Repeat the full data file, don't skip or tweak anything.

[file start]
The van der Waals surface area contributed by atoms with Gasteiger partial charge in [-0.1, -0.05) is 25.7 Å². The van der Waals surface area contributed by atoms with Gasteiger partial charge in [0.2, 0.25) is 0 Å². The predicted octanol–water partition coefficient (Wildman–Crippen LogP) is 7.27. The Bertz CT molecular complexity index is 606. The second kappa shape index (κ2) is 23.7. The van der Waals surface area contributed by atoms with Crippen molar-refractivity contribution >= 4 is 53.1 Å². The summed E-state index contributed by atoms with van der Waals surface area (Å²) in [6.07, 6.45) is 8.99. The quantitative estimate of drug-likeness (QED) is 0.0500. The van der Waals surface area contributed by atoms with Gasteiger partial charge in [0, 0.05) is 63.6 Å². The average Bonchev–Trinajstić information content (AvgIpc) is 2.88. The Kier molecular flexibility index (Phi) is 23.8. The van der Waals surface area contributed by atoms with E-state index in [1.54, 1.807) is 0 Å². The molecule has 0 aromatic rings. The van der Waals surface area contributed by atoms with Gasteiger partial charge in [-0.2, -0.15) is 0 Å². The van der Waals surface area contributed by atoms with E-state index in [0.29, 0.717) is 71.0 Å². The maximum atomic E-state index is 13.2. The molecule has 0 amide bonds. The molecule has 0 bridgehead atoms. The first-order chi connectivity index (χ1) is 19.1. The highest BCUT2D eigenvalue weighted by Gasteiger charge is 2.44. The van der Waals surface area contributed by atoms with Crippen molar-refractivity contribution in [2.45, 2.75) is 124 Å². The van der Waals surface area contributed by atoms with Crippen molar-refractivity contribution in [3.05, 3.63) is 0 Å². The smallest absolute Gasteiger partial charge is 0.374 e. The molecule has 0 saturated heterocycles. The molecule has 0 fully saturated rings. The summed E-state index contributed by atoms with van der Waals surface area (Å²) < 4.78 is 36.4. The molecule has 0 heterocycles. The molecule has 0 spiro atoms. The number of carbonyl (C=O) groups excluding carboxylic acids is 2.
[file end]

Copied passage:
The van der Waals surface area contributed by atoms with Gasteiger partial charge in [-0.1, -0.05) is 25.7 Å². The van der Waals surface area contributed by atoms with Gasteiger partial charge in [0.2, 0.25) is 0 Å². The predicted octanol–water partition coefficient (Wildman–Crippen LogP) is 7.27. The Bertz CT molecular complexity index is 606. The second kappa shape index (κ2) is 23.7. The van der Waals surface area contributed by atoms with Crippen molar-refractivity contribution >= 4 is 53.1 Å². The summed E-state index contributed by atoms with van der Waals surface area (Å²) in [6.07, 6.45) is 8.99. The quantitative estimate of drug-likeness (QED) is 0.0500. The van der Waals surface area contributed by atoms with Gasteiger partial charge in [0, 0.05) is 63.6 Å². The average Bonchev–Trinajstić information content (AvgIpc) is 2.88. The Kier molecular flexibility index (Phi) is 23.8. The van der Waals surface area contributed by atoms with E-state index in [1.54, 1.807) is 0 Å². The molecule has 0 aromatic rings. The van der Waals surface area contributed by atoms with Gasteiger partial charge in [-0.2, -0.15) is 0 Å². The van der Waals surface area contributed by atoms with E-state index in [0.29, 0.717) is 71.0 Å². The maximum atomic E-state index is 13.2. The molecule has 0 amide bonds. The molecule has 0 bridgehead atoms. The first-order chi connectivity index (χ1) is 19.1. The highest BCUT2D eigenvalue weighted by Gasteiger charge is 2.44. The van der Waals surface area contributed by atoms with Crippen molar-refractivity contribution in [2.45, 2.75) is 124 Å². The van der Waals surface area contributed by atoms with Crippen molar-refractivity contribution in [3.05, 3.63) is 0 Å². The smallest absolute Gasteiger partial charge is 0.374 e. The molecule has 0 saturated heterocycles. The molecule has 0 fully saturated rings. The summed E-state index contributed by atoms with van der Waals surface area (Å²) < 4.78 is 36.4. The molecule has 0 heterocycles. The molecule has 0 spiro atoms. The number of carbonyl (C=O) groups excluding carboxylic acids is 2.